A couple weeks ago Newsweek gave its guest editorial space to a
30ish woman who complained that she was irresponsible after refinancing
her student loans and is now stuck with unmanageable debt. That was bad.

This week, the cover story is “The Myth of the Perfect Mother” with an early excerpt from the book Perfect Madness by Judith Warner. It’s a sad day when Anna Quindlen is the voice of reason.
Warner’s piece starts out reasonably enough with anecdotes about how
the hypercompetition over children’s achievements has found its way to
toddlerhood and infancy. But Warner is not criticizing the insanity of
these parents, she sympathizes with their overly high expectations. She
later complains that women have learned about personal responsibility
and “privatize their problems.” [emphasis in original]

And so they don’t get fired up about our country’s lack of
affordable, top-quality child care. … Nor about the fact that middle
class life is now so expensive that in most families both parents must
work gruelingly long hours just to make ends meet.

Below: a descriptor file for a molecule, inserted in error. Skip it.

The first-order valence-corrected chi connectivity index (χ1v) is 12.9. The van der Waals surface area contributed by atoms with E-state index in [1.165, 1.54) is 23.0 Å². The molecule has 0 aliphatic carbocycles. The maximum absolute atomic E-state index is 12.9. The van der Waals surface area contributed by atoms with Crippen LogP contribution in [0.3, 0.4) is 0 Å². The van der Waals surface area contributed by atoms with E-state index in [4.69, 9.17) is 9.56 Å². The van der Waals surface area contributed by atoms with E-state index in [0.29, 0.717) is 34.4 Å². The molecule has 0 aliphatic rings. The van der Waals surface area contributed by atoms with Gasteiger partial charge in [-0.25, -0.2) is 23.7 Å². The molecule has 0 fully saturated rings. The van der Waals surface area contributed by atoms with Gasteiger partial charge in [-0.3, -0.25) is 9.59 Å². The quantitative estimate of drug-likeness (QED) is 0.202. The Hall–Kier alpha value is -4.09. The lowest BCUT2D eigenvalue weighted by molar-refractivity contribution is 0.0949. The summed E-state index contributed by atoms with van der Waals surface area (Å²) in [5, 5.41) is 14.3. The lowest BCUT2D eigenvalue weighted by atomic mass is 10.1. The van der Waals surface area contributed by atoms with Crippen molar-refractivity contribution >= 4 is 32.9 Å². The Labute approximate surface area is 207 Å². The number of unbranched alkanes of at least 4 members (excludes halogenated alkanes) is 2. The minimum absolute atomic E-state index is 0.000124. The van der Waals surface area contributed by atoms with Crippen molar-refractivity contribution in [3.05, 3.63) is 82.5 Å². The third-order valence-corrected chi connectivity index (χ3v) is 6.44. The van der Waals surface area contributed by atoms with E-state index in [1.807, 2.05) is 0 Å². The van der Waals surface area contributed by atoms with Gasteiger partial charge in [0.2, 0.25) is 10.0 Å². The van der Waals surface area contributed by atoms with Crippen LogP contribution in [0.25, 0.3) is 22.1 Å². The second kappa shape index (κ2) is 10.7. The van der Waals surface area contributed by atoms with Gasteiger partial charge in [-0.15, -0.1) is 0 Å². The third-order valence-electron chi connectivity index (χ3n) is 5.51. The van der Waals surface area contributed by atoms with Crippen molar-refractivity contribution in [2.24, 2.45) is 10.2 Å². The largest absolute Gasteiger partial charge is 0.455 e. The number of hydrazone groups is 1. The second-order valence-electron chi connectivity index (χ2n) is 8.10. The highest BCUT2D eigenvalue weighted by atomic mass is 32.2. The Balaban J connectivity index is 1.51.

She says, “Many others would like to be able to maintain their
full-time careers without either being devoured by their jobs or losing
ground, and they can’t do that.” These women face despair, she claims
because nobody will help them. Of course, the women profiled in the
piece for the most part have beautiful homes with modern kitchens,
SUVs, jobs on local TV with touring pro golfers for husbands. It’s not
clear how many of them despair, but Warner herself seems unwilling to
recognize that trade-offs are part of life. Children can drain your
energy and your wallet. Work can drain your energy while it fills your
wallet. You can devote yourself to your children and your work if you
give up sleep. There’s no easy way through it.

Warner, however, has some great ideas to make life easier for
herself and those like her–government help. We need incentives for
family-friendly corporations; government-mandated child care standards;
flexible, local, affordable, top-quality, part-time day care; vouchers
and other ways to make childcare more affordable so women can work part
time; and “progressive tax policies that would transfer our nation’s
wealth back to the middle class.”

As usual, it is society that
must change to make it possible to have the dream life. There is no
reason to settle for a used car, to leave your children with the
neighbor or a family member, or find other ways to spend less and
accept the consequences of our own decisions. Instead of questioning
the feminactivists who set up the false expectations, it is the
responsibility of the rest of the country to meet those expectations.